Trust’s Pledge looks to Raise the stakes
NEW CAMPAIGN AIMS TO GENERATE
THE Newcastle United Supporters’ Trust concedes that they have been given no guarantee from any prospective buyers of Newcastle United that they would be given a chance to purchase a share of the club.
The NUST has launched the 1892 Pledge, a long-term project which it hopes can secure some fan ownership of the club.
Fans are being encouraged to donate little amounts when they can to the project with the aim of building up a pot of money to offer to any new owners of the club in return for a small percentage in it.
But those behind the pledge admit that they have no guarantees a new owner – in particular, the Saudibacked consortium which tried to buy the club last year – would take up the Trust’s offer.
“No, not at all,” NUST board member Alex Hurst said when asked if he knew if there was a stake for sale should financier and figurehead Amanda Staveley complete her deal. “We’re trying to be clear about that – this is an ambition and a hope of ours.
“Nothing is guaranteed. We spoke with Amanda Staveley last summer, I haven’t spoken to her since. She was very positive about fan engagement and was very grateful for what the trust did such as the 8,000 emails to MPS that got us in front of Richard Masters to ask questions about the takeover, but at the minute this is about the fans.
“Right now, we have to get this launched and if Amanda Staveley or other potential owners of Newcastle United who enter into negotiations with the club want to find us then we’re not hard to track down.”
But a lack of a guarantee doesn’t scare those behind the pledge – a new owner rejecting a potential deal is something the Trust has contemplated but even that outcome doesn’t necessarily mean the end of the project.
“It would be fine, we would be disappointed,” Hurst said when asked what would happen if a prospective owner rejected the Trust’s offer.
“You’re at the whim of any potential new owner. Of course, they could come in and say we don’t want your £3m, £6m, £10m that we’ve raised, and they have every right to do that but we do think that would be a PR own-goal.
“We don’t think that would be a great sign about fan engagement at the football club but ultimately we are relying on people buying the club who want to engage with us on that level.
“That’s what we hope will happen – and we can give ourselves the opportunities to find out by raising the money but ultimately that is entirely down to a new owner.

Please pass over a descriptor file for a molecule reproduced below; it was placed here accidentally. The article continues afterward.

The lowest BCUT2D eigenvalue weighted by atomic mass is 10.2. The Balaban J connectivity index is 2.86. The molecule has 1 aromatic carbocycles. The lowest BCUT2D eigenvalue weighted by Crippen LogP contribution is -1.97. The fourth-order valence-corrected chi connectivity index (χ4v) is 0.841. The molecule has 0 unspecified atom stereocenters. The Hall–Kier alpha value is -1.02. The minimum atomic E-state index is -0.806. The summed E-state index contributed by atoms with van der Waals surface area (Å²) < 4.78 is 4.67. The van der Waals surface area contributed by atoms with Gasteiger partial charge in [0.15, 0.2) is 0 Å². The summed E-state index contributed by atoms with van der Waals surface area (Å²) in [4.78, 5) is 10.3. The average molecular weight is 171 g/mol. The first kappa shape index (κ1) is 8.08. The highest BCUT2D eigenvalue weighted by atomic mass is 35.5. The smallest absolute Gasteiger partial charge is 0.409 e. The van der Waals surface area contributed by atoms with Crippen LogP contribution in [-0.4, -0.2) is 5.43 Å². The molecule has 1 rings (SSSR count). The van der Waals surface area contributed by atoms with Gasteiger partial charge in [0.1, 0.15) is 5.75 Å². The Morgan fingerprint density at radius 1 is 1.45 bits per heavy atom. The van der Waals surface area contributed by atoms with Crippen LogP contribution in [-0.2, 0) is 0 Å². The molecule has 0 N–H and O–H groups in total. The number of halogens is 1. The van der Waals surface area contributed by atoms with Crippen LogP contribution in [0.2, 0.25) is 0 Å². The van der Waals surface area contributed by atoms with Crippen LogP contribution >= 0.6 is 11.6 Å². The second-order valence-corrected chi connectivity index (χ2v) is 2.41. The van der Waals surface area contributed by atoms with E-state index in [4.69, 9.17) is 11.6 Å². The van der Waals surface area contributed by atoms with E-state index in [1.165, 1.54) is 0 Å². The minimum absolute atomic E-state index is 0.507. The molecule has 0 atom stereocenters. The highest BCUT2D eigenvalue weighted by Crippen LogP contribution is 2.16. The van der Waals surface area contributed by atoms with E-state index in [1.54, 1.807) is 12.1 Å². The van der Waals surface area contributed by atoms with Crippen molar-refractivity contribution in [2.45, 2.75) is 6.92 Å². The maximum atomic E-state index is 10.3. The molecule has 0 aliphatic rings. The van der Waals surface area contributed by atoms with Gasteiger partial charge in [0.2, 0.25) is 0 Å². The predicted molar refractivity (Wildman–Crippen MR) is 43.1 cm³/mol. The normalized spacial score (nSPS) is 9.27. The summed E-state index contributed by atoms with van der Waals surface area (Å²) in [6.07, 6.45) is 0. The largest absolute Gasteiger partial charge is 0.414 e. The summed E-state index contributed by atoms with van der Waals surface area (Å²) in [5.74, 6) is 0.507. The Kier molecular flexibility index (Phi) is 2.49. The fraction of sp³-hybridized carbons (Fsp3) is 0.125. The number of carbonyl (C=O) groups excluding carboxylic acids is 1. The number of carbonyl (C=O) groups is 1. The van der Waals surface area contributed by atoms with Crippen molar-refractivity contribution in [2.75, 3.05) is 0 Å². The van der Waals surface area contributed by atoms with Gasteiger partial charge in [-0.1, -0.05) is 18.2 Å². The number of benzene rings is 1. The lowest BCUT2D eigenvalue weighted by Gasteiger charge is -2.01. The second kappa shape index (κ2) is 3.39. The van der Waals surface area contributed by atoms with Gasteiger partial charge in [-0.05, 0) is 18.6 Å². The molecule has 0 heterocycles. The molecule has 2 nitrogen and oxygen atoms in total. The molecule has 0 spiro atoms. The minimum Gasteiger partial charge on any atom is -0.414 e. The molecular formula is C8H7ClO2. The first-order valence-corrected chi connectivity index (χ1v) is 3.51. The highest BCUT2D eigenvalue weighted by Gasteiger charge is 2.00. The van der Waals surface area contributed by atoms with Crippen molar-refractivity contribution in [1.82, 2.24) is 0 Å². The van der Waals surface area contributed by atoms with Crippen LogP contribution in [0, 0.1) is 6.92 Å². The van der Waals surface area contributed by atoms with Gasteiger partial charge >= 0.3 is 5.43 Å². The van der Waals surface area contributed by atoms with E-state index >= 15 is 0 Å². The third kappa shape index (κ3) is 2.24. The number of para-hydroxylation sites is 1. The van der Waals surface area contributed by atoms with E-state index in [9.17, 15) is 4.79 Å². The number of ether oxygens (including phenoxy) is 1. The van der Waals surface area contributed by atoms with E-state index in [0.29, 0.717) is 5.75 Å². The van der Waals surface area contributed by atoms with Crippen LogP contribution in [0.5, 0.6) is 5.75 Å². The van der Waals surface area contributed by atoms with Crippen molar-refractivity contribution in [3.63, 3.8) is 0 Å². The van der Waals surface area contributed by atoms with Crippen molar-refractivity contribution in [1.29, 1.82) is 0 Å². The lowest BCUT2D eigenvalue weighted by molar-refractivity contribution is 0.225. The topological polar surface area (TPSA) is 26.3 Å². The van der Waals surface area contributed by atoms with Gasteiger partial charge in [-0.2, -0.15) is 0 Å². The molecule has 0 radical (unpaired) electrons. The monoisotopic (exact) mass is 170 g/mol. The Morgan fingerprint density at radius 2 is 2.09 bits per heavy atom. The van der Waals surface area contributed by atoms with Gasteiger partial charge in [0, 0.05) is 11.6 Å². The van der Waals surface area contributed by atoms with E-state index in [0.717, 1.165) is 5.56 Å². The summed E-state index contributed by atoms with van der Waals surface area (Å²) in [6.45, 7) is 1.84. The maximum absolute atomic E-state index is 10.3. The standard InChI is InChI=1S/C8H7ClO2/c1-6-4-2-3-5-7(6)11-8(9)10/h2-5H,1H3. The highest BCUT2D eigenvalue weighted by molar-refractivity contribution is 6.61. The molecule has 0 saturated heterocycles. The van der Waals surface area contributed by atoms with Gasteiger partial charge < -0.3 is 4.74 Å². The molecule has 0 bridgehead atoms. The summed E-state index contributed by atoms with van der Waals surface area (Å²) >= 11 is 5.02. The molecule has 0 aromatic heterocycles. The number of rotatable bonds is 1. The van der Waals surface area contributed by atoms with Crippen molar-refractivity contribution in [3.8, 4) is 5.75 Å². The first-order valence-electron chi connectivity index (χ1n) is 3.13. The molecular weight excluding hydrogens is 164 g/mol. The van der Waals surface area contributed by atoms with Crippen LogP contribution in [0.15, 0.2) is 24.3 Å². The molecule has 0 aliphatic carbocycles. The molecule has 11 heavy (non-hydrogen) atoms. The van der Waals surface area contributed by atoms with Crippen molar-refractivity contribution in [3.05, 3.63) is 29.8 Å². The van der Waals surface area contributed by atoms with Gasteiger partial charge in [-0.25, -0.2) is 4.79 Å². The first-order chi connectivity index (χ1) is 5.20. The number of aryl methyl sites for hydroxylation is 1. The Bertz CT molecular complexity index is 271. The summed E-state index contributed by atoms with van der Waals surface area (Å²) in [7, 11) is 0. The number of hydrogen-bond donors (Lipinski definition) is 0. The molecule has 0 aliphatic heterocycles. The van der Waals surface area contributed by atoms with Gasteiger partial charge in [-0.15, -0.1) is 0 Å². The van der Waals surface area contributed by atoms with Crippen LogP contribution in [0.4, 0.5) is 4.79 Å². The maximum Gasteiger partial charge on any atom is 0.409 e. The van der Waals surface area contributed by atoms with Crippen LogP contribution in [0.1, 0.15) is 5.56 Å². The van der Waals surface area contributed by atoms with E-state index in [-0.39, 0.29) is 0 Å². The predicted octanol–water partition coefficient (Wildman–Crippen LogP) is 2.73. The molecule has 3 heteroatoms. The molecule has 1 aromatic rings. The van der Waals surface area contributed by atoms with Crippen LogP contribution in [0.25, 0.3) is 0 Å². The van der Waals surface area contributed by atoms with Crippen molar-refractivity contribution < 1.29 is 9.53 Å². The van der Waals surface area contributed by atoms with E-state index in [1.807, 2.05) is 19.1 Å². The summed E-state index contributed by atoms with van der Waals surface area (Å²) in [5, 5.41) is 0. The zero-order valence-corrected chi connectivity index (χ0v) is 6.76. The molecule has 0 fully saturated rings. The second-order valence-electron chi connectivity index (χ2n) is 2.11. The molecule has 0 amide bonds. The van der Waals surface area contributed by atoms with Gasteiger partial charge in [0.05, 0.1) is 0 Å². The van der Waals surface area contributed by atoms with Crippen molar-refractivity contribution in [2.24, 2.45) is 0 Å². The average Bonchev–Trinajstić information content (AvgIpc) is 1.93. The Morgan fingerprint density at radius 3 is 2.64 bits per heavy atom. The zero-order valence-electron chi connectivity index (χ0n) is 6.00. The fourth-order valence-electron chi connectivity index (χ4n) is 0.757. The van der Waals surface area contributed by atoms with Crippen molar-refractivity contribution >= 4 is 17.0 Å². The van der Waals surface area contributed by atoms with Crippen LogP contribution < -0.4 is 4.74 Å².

“If an owner was willing to sell the Trust a percentage, it would be up to the members to accept that arrangement and they would vote by a majority to do it or not. The Supporters Trust exists for one reason, that is to represent Newcastle fans with their football and progress the interest of the fan base.
“We are open to working with anyone in any way possible in a constructive and timely manner which is sadly not what we have got at the minute.”
If an offer was to be rejected, it would be up to those appointed as ‘Guardians’ – namely Gateshead MP Ian Mearns, former United defender Warren Barton, journalist George Caulkin and chartered accountant Lee Humble – and then members of the Trust to what would happen next – whether to continuing raising funds or cancel the pledge and donate the money to charity but Hurst insists
there are ‘no hard or fast rules’ on when it would end.
The Trust feel that the current level of fan engagement from those at the top of the current hierarchy has led them to this point – although the project has been three years in the making with Hurst and current NUST chair Greg Tomlinson admitting that they feel they have tried all other options to change ownership, including protests and boycotts.
“There has been some success – Gallowgate Flags which then become Wor Flags, what an example of fan collaboration,” Hurst (right) added.
“You walk through to the boardroom at St James’
Park and there are pictures of the displays that I put on, that makes me feel really proud but when you go in there and are promised things that are never delivered in terms of fan engagement – it makes you think ‘well are we being used’ in some respect here.
“I’ve spoken to Lee Charnley and people who work for him, spent many many hours through emails, phone calls and meetings to try and get a genuine fan engagement process in place – where is it? Yes, there’s been a pandemic and it’s difficult for football clubs but others, and not just in the Premier League, but up and down the Football League have at least looked like they’re interested in what football fans have got to say.
“This is three years in the planning. Something we have given serious attention to – spoken to hundreds, if not thousands, of fans and those who have been involved in fan ownership to make sure we get this right.
“It’s a long-term thing.
“We think we deserve some sort of seat at the table in terms of how the club is run and the best way we’ve got to achieve that is by turning up with some money, and try to work with new owners as minority stakeholders.”
Given Mike Ashley’s current valuation of the club, the NUST’S aim is to raise least £3m to buy a 1% stake – something Hurst thinks is achievable.
“That’s a long way away from where we need to be but this is a long term project and we have already 1,000 people who have decided to pledge,” he said.
“We are confident it is realistic. If you can convince 10,000 or 20,000 people to give you some money every month, that will soon start to end up.”